CliffsNotes: Sofia Khan, a British Muslim publicist has just broken up with her possible-marriage-partner-to-be ("Shouldn't there be a word for someone between a friend and a potential husband?") because he refuses to move out of his hole-in-the-wall family home; and everyone from her parents to her boss, Brammers, seems be crazy about it.
Sofia was ready to renounce men for good, at least until Brammers and a lucrative book deal persuade her to write a tell-all exposé on the 'Muslim dating scene'. As she capers about in search of stories, she's catapulted into the said dating scene for, erm, research purposes. Cue marriage-crazy relatives, racist tube passengers and odd online daters. Amidst all this, could there be a a lingering possibility that she might just be... falling in love?
Written in the format of a series of diary entries, Sofia outlines her funny world, comprising her brilliant friends, baffled colleagues and baffling parents in a book; that is fun chick literature as well as a serious commentary on British Muslim life.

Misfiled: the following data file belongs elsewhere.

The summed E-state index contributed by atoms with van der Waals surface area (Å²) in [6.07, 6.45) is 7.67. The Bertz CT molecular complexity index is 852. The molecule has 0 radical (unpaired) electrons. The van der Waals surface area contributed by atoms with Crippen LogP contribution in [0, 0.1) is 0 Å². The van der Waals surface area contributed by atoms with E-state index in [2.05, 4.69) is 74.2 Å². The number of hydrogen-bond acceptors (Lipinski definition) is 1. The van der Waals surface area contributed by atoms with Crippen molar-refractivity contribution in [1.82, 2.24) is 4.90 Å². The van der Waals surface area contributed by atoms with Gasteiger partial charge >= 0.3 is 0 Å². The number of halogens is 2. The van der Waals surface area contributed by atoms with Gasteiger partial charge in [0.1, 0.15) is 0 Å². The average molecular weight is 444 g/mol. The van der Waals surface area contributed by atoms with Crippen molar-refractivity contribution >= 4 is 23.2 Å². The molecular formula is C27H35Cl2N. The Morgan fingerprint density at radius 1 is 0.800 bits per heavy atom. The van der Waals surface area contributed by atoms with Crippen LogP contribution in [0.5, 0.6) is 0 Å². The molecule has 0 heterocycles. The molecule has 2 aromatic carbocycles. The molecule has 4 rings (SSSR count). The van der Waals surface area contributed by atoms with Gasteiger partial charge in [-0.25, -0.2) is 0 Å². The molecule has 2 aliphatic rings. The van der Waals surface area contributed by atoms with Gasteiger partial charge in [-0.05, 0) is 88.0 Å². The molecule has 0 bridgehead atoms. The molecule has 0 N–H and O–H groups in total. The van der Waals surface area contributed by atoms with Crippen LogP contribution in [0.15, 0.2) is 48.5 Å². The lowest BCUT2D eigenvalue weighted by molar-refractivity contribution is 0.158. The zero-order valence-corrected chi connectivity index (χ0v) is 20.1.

Get a taste: In Sofia's early rants in her diary, she reflects on the patronising nature of Imran, her ex sort-of-boyfriend's affection.
'Remember one of the first times we went out?' he said. 'You were pissed off because no one offered an old man a seat on the train and you forced someone to get up for him?' He finally cracked a smile. 'Everything you say, everything you do, there's fire in your belly. And you wear a hijab.' He glanced at me. 'You should never change.' That made something constrict in my chest. I don't care for I love yous: they're for people who don't know any better. 'You should never change.' is the culmination of all your flaws made necessary: the imperfect sum of an imperfect past, which turned out to be a good thing for someone. 'Do you really think you'll find someone who adores you as much as I do?'
Thanks. I hadn't realised I was a puppy. Sigh.
Author 101: Ayisha Malik, like her book's protagonist is also a hijabi British Muslim and was a publicist with Random House at one point. She insists, however, that Sofia Khan... is mostly fiction. She is now managing editor at Cornerstones Literary Consultancy.
Similar reads: Bridget Jones' Diary by Helen Fielding, The Princess Diaries by Meg Cabot.
Sofia Khan is Not Obliged (Twenty7) is out now